Proud2Bme | Rob Kardashian, Weight Stigma, and Masculinity

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Rob Kardashian, Weight Stigma, and Masculinity

By Pooja Patel--If you do not know who the Kardashians are you may live under a rock. It seems as if every Kardashian is celebrated for a different reason: Kylie and her lips, Kendall and her modeling, Kim and her business saavy, Khloe and her candor, and Kourtney and her adorable family. Yet, one Kardashian, Robert, is often spoken about in a different way.

Within the past week Rob Kardashian was spotted on a midnight burger outing. For most people, grabbing a late night snack wouldn’t be front page news, but Rob has been blessed (plagued?) with the Kardashian name; within 24 hours of the photos surfacing, the story or lack thereof was trending on several social media outlets.

Gossip sites like Perez Hilton, TMZ, and Hollywood Life harshly headlined the piece with things like ‘Rob Kardashian-Looking Heavier Than Ever’. Hollywood Life describes Rob as “showing off his unfortunate weight gain.” Rob has recently left the show that made his family famous, ‘Keeping Up with the Kardashians,’ and it is easy to see why he may be fearful due to the noxious feedback he has received.

Women are constantly surrounded by media pressure. They are body shamed and ridiculed frequently. Here at Proud2Bme we strive to combat these body snarking behaviors and break through societal stigmas. It’s important to remember that men, in their own ways, also feel this pressure. Men are encouraged in the name of masculinity to not only be thin, but also muscular.

They are bombarded by viral advertisements like the recent Justin Beiber Calvin Klein campaign, which implies that men should be slim and fit, but not too slim or not too fit. They are haunted by the ‘norm’ of six packs in movies like ‘Magic Mike,’ and television shows like, ‘Teen Wolf’. Moreover, men get their share of criticism from their own peers. As a college student, I can say that it is not uncommon for women to comment on the men around them for being ‘too thin,’  ‘not muscular enough,’ or ‘baby-faced’.

What makes matters even worse is the stigma men must face when speaking about their insecurities.  There is often psychological pressure to keep their insecurities quiet because body image is seen as a “women’s issue.” Even if men feel attacked, society often reinforces the idea to keep it hush hush. They are often encouraged to keep their feelings bottled up ‘because that is what men do.’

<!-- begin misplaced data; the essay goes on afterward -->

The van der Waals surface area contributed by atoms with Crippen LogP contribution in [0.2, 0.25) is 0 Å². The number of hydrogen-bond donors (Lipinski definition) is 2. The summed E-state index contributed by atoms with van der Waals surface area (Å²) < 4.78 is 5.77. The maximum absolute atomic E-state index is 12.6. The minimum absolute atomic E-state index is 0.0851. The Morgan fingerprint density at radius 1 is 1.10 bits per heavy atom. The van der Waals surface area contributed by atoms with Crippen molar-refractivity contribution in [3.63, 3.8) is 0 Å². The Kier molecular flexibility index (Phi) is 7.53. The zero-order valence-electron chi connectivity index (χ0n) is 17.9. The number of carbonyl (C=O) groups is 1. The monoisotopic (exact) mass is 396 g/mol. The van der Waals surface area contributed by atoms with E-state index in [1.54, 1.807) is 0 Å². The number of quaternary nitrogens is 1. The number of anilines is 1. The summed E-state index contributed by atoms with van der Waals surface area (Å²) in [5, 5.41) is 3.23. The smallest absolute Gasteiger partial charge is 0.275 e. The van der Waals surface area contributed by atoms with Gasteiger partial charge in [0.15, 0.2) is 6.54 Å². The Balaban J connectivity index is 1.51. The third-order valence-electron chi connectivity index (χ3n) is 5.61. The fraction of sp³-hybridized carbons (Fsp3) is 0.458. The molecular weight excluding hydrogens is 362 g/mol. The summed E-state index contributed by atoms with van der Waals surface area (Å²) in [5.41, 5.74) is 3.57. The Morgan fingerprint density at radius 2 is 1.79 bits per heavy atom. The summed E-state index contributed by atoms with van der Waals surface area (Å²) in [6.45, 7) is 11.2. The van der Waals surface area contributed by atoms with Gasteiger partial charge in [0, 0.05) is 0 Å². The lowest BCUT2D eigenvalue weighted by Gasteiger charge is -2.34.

Rob Kardashian, or any human being for that matter, should never have to be afraid to leave their own homes. They should never be ridiculed for their bodies, regardless of their gender. So go ahead, Rob, you do what you want when you want. We’re the ones who need to do better. 

About this blogger: Pooja Patel is a Junior studying neuroscience and philosophy at Barnard College, Columbia University. She does research at a CU neurobiology laboratory, which emphasizes anticipation behaviors, circadian rhythms, and biology. She has interned off and on at the National Eating Disorders Associationfor about two years. Pooja enjoys reading, dancing, watching mindless tv, and keeping up with fashion trends.

Also by Pooja: 

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About Us

Proud2Bme is an online community created by and for teens. We cover everything from fashion and beauty to news, culture, and entertainment—all with the goal of promoting positive body image and encouraging healthy attitudes about food and weight.

This site was developed in partnership with Riverduinen and made possible by generous contributions from JPMorgan Chase, Globant, the University of Delaware, and The Hilda & Preston Davis Foundation.

Proud2Bme was first launched in the Netherlands by Riverduinen, a mental health organization that has licensed the concept to the National Eating Disorders Association. Unless otherwise noted, all original content on this site is copyright The National Eating Disorders Association. The Proud2Bme brand, logos, and trademarks are property of Rivierduinen.